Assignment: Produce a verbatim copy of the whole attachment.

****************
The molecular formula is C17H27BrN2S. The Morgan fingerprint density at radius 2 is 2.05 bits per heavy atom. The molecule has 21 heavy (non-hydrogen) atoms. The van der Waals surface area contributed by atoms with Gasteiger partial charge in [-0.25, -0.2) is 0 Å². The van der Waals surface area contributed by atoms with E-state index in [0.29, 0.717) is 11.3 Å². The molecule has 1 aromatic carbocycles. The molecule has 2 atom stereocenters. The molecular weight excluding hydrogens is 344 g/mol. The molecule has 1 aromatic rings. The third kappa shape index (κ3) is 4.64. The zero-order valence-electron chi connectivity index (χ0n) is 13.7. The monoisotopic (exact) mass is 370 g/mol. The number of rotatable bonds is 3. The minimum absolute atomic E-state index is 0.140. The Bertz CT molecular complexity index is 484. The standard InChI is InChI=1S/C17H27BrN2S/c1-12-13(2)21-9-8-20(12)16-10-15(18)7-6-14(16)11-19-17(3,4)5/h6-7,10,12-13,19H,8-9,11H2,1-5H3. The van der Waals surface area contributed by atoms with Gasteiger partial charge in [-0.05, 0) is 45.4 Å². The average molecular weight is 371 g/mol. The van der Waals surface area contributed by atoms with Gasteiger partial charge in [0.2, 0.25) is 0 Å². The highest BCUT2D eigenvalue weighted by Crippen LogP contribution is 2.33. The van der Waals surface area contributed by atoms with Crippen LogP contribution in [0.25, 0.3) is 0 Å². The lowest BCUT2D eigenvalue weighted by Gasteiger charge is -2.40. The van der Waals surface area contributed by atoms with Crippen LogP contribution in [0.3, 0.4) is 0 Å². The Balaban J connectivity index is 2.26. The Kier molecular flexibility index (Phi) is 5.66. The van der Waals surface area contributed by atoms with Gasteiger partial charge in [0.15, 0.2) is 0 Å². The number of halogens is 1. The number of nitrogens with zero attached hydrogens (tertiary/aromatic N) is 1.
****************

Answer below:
The molecular formula is C17H27BrN2S. The Morgan fingerprint density at radius 2 is 2.05 bits per heavy atom. The molecule has 21 heavy (non-hydrogen) atoms. The van der Waals surface area contributed by atoms with Gasteiger partial charge in [-0.25, -0.2) is 0 Å². The van der Waals surface area contributed by atoms with E-state index in [0.29, 0.717) is 11.3 Å². The molecule has 1 aromatic carbocycles. The molecule has 2 atom stereocenters. The molecular weight excluding hydrogens is 344 g/mol. The molecule has 1 aromatic rings. The third kappa shape index (κ3) is 4.64. The zero-order valence-electron chi connectivity index (χ0n) is 13.7. The monoisotopic (exact) mass is 370 g/mol. The number of rotatable bonds is 3. The minimum absolute atomic E-state index is 0.140. The Bertz CT molecular complexity index is 484. The standard InChI is InChI=1S/C17H27BrN2S/c1-12-13(2)21-9-8-20(12)16-10-15(18)7-6-14(16)11-19-17(3,4)5/h6-7,10,12-13,19H,8-9,11H2,1-5H3. The van der Waals surface area contributed by atoms with Gasteiger partial charge in [-0.05, 0) is 45.4 Å². The average molecular weight is 371 g/mol. The van der Waals surface area contributed by atoms with Gasteiger partial charge in [0.2, 0.25) is 0 Å². The highest BCUT2D eigenvalue weighted by Crippen LogP contribution is 2.33. The van der Waals surface area contributed by atoms with Crippen LogP contribution in [0.25, 0.3) is 0 Å². The lowest BCUT2D eigenvalue weighted by Gasteiger charge is -2.40. The van der Waals surface area contributed by atoms with Crippen LogP contribution in [0.3, 0.4) is 0 Å². The Balaban J connectivity index is 2.26. The Kier molecular flexibility index (Phi) is 5.66. The van der Waals surface area contributed by atoms with Gasteiger partial charge in [0.15, 0.2) is 0 Å². The number of halogens is 1. The number of nitrogens with zero attached hydrogens (tertiary/aromatic N) is 1.